Governor Shumlin calls the Stengerville Scandal “a dark day for Vermont.” Well, no, not really.
It’s a bad day for the Northeast Kingdom. For the rest of Vermont, it’s not going to make much of a difference. Not in economic terms, anyway.
No, the day is darkest, by far, for Vermont’s political and business elite, who have eagerly promoted this project for years, and have done Captain Renault proud in overseeing a couple of guys who spun a tale too good to be true, and who turned out to be fraudsters on a massive scale.
A lot of smart people acted like rubes. They were completely taken in by the immigration equivalent of a Nigerian email scam. And many of them should be held to account. My own list includes the past two Governors (the fraud began “from day one” in 2008, which means it was the Douglas administration that orchestrated this deal and established the regulatory process that failed so spectacularly), the past three Secretaries of Commerce and Community Development, the various bureaucrats who were directly tasked with EB-5 oversight, top lawmakers from both parties, business leaders who might have realized it was in their interest to avoid an embarrassing and wide-ranging financial scandal in their backyards, and various and sundry members of the political establishment — whose number, IMO, includes one Phil Scott, a contented and connected establishmentarian since 2002, I believe.
The day is even darker for would-be immigrant investors, many of whom will not only never see their money again, but will also never get their green cards. But hey, they’re just a buncha foreigners, so whatever.
As far as I know, nobody has yet asked Governor Douglas or his top economic-development officials any hard questions about the creation of the Stenger/Quiros EB-5 project, which happened under his watch. Douglas happily traveled around the world on Stenger’s dime (cough, I mean, his foreign marks’ dime) promoting the project, thus helping Stenger and Quiros perpetrate their massive fraud.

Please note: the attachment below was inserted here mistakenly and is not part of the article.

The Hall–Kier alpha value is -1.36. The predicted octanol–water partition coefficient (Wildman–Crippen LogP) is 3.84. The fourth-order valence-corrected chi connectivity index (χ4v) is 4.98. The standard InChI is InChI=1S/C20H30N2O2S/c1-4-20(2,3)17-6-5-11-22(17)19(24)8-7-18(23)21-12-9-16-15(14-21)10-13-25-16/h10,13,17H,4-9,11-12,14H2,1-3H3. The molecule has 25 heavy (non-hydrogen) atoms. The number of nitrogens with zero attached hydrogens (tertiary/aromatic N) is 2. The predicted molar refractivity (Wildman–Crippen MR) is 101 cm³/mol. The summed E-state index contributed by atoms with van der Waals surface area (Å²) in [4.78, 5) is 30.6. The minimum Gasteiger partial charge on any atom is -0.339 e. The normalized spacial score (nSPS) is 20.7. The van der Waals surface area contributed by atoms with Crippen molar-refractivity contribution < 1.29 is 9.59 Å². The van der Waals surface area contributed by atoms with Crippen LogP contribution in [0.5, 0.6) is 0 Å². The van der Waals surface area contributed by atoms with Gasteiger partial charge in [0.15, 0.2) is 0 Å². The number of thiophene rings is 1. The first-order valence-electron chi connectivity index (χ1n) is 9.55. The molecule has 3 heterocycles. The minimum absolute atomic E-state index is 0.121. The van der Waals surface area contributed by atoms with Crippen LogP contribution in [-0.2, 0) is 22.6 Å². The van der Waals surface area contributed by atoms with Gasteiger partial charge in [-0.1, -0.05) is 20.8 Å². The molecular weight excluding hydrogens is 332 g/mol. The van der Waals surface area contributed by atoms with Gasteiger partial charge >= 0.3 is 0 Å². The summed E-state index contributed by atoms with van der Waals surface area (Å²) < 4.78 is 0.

I do hope somebody pins down Jim Douglas on all of this. We need to know how it happened so we can prevent it from ever happening again.
As for Governor Shumlin, still busily depicting himself as the hero of this two-bit melodrama, well, more evidence that he’s just blowing smoke comes to us from a younger Paul Heintz, writing in Seven Days a full four years ago.
Reminder: Shumlin is asserting that he started feeling queasy about Stengerville in 2014, which led to transferring oversight from ACCD to the Department of Financial Regulation. It was the DFR’s bloodhounds who did much to uncover the scam.
Which doesn’t explain why Shumlin resolutely kept his doubts to himself until the scandal broke wide open this week. It also doesn’t explain why Shumlin didn’t think anything was wrong until 2014, since there were definite signs of trouble a full two years earlier. Take it away, Younger Paul Heintz, dateline April 4, 2012:
… one of Jay Peak’s closest associates, Rapid USA Visas, recently disparaged Stenger and his company by publicly severing its ties with the resort and questioning its financial health.
For five years, Rapid USA had worked closely with Jay Peak to attract foreign investors.
… That changed [in March 2012], when hundreds of immigration attorneys around the world received an email from the firm that announced, “Rapid USA no longer has confidence in the accuracy of representations made by Jay Peak, Inc., or in the financial status of and disclosures made by [it].”